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Cybercrime – protect yourself!

25 February 2021 | Kennas Client Resources

At Kennas, we’re all about shaping your financial success – and sometimes this means paying attention to protecting your assets, not only putting effort into growing your business and net worth. When cybercrime activity has the power to affect your assets and personal identity, you need as much protection as you can get.

We hear you – technology may not be your favourite thing, but let’s face it, we can’t live without it. While it’s necessary, we don’t love the problems and time-wasters that pop up from time to time.

A growing problem

Knowing how to protect yourself, your loved ones and your business online could be the most valuable skill you could learn (or brush up on) this year. Here are some sobering facts –

  • Identity theft reports to Scamwatch numbered over 24,000 up to August 2020, an increase of 55% compared to the same time in 2019
  • The Australian Competition and Consumer Commission (ACCC) report shopping scams alone have increased by 42% since COVID-19 arrived
  • Phishing scams rose 44% in 2020

And these are only the reported statistics – many go unreported, as people feel too embarrassed to seek help or report the attack.

What can you do to protect yourself?

Here are some basic but important reminders.

  1. Be aware.

Take the time to read articles that come up, subscribe to a podcast from a reputable organisation like Scamwatch or the ACCC. ‘Smelling a rat’ is much more likely if you’ve got some awareness of the latest unscrupulous schemes in circulation.

  1. If it looks too good to be true, it almost certainly is.

Never open emails, social media messages or text messages from an unknown source. Even if it’s someone you know, their account could very well have been hacked. And if you find yourself in some kind of dialogue, never (repeat, never) disclose personal information unless you check out phone numbers, emails and ‘organisation’ first.

  1. Don’t use public technology.

You have no way of knowing the security levels of wi-fi offered in the public domain, or terminals in hotels, airports or cafes. And if you have to use a computer, definitely don’t do any transaction of a personal nature – your email, online banking or shopping.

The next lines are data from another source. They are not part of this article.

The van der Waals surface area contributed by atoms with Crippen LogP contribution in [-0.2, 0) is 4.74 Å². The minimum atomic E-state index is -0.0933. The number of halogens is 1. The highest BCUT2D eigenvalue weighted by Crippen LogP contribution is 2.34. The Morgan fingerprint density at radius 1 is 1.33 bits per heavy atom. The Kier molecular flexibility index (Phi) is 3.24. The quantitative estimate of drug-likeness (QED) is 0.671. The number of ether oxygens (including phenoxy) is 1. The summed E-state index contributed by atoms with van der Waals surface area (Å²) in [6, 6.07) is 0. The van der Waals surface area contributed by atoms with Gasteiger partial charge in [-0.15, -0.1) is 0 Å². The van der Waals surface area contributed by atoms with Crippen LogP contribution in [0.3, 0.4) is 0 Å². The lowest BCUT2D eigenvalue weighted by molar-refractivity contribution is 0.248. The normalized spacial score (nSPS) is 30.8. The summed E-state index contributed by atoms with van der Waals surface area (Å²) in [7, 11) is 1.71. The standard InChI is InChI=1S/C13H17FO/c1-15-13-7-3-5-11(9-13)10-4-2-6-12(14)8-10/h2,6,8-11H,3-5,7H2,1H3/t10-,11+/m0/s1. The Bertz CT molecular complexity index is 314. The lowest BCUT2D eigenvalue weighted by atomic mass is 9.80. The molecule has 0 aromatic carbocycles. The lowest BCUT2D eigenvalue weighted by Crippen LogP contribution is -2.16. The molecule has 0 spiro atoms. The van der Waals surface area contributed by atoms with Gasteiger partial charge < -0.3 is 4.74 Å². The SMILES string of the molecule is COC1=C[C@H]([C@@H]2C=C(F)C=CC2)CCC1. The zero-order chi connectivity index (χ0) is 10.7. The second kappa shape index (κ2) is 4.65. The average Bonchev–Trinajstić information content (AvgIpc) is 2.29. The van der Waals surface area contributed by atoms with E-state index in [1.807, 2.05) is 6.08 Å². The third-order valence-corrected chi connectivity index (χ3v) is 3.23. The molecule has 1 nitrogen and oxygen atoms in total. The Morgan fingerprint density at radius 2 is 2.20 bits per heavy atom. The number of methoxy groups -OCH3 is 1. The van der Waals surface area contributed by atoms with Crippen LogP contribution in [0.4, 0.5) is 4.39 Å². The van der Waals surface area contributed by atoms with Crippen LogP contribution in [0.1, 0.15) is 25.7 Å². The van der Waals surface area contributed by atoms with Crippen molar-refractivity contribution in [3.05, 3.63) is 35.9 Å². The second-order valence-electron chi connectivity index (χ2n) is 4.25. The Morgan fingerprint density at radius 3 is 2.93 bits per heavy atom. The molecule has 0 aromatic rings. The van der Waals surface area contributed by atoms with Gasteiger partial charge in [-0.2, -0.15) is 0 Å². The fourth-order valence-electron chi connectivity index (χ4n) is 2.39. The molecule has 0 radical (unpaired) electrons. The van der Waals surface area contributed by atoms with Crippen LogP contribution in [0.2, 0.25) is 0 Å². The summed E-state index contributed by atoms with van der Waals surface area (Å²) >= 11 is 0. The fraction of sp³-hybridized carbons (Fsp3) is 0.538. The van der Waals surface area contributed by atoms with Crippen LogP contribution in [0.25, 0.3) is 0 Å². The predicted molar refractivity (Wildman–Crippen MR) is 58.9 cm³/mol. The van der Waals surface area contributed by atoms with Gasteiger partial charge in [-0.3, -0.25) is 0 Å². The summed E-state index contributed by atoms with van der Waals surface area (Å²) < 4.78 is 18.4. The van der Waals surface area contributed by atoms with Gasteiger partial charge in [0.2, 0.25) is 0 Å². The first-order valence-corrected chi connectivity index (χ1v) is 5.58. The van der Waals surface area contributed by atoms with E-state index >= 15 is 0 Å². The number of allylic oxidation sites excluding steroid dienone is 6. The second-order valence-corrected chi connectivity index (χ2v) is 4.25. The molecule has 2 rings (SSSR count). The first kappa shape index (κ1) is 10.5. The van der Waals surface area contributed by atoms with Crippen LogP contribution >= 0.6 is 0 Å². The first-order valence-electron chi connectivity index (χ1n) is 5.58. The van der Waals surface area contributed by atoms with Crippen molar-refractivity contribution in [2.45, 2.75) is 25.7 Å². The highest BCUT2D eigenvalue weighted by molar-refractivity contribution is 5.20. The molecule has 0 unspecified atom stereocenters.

1. Keep your systems updated.

Make sure there is current anti-virus software operating on all your devices. Install all updates on apps and operating systems on all devices including phones. Updates regularly include protection against threats or vulnerable points. This also includes making sure you’ve got two-factor authentication enabled on logins like your business banking or Xero accounts. While it’s mandatory much of the time now, if it’s optional, always choose yes.

  1. Use those privacy controls.

Social media, in particular, is notoriously known as a great source of personal information, even if it’s inferred information. You could open a door for a hacker to build a profile, starting with where you work, who your friends are, or your favourite activities.

  1. Be diligent about passwords.

Although this can be a major source of irritation, a strong password and if available, multi-factor authentication, is your first line of defence against attack. Reputable password managers, such as LastPass, can help to keep you sane and keep you safe.

What to do if you suspect an issue

If you spot any unauthorised activity in any part of your personal financial details, or in your business or personal dealings, there are several avenues of help available.

The first priority is to contact your bank if you’re a victim of a money-related scam – they can take immediate action to protect your funds.

Secondly, report the problem to Scamwatch and take these steps to inform the right people, agencies and authorities, and get specific help.

Thirdly, contact iDcare – it’s a free service that will help you make a response plan that works with your particular circumstances, and they’ll assist you through the process. Their phone number is 1300 IDCARE or visit the iDcare website.

We’re here to help

We hope that none of our valued clients falls victim to cybercrime. If it happens though, contact us about it. Remember we’re on your side, and we’ll do everything in our power to support you and help you to recover.

Call us today on (07) 4924 9100
or submit an enquiry below